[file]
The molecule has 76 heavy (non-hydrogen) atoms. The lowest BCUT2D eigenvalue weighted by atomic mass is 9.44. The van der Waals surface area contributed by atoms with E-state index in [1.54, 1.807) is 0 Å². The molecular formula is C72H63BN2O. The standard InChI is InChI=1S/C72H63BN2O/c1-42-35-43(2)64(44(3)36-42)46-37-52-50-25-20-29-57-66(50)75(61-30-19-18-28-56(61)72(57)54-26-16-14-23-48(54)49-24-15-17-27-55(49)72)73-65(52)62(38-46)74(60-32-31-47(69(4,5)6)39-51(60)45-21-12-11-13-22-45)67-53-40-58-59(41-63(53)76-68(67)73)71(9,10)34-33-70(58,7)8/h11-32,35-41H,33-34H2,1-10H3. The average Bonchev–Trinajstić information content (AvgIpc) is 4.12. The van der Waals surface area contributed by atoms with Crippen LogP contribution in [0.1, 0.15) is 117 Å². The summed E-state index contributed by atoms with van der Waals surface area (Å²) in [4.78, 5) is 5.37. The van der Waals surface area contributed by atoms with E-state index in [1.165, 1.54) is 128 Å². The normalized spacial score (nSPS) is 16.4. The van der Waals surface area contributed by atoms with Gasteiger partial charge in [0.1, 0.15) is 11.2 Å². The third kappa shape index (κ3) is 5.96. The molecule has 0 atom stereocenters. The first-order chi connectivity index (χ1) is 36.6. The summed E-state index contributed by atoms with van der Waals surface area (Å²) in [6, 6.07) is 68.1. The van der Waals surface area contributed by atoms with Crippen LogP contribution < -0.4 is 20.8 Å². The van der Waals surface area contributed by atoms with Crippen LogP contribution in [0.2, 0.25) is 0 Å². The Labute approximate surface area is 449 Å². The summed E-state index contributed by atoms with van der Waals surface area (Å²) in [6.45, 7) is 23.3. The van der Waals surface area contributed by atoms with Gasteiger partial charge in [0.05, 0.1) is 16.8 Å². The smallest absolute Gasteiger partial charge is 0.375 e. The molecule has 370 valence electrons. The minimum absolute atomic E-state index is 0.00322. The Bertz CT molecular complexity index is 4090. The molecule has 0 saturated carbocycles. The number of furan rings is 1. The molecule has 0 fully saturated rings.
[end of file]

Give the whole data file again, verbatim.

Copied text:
The molecule has 76 heavy (non-hydrogen) atoms. The lowest BCUT2D eigenvalue weighted by atomic mass is 9.44. The van der Waals surface area contributed by atoms with E-state index in [1.54, 1.807) is 0 Å². The molecular formula is C72H63BN2O. The standard InChI is InChI=1S/C72H63BN2O/c1-42-35-43(2)64(44(3)36-42)46-37-52-50-25-20-29-57-66(50)75(61-30-19-18-28-56(61)72(57)54-26-16-14-23-48(54)49-24-15-17-27-55(49)72)73-65(52)62(38-46)74(60-32-31-47(69(4,5)6)39-51(60)45-21-12-11-13-22-45)67-53-40-58-59(41-63(53)76-68(67)73)71(9,10)34-33-70(58,7)8/h11-32,35-41H,33-34H2,1-10H3. The average Bonchev–Trinajstić information content (AvgIpc) is 4.12. The van der Waals surface area contributed by atoms with Crippen LogP contribution in [0.1, 0.15) is 117 Å². The summed E-state index contributed by atoms with van der Waals surface area (Å²) in [4.78, 5) is 5.37. The van der Waals surface area contributed by atoms with E-state index in [1.165, 1.54) is 128 Å². The normalized spacial score (nSPS) is 16.4. The van der Waals surface area contributed by atoms with Gasteiger partial charge in [0.1, 0.15) is 11.2 Å². The third kappa shape index (κ3) is 5.96. The molecule has 0 atom stereocenters. The first-order chi connectivity index (χ1) is 36.6. The summed E-state index contributed by atoms with van der Waals surface area (Å²) in [6, 6.07) is 68.1. The van der Waals surface area contributed by atoms with Crippen LogP contribution < -0.4 is 20.8 Å². The van der Waals surface area contributed by atoms with Crippen LogP contribution in [0.2, 0.25) is 0 Å². The Labute approximate surface area is 449 Å². The summed E-state index contributed by atoms with van der Waals surface area (Å²) in [6.45, 7) is 23.3. The van der Waals surface area contributed by atoms with Gasteiger partial charge in [0.05, 0.1) is 16.8 Å². The smallest absolute Gasteiger partial charge is 0.375 e. The molecule has 370 valence electrons. The minimum absolute atomic E-state index is 0.00322. The Bertz CT molecular complexity index is 4090. The molecule has 0 saturated carbocycles. The number of furan rings is 1. The molecule has 0 fully saturated rings.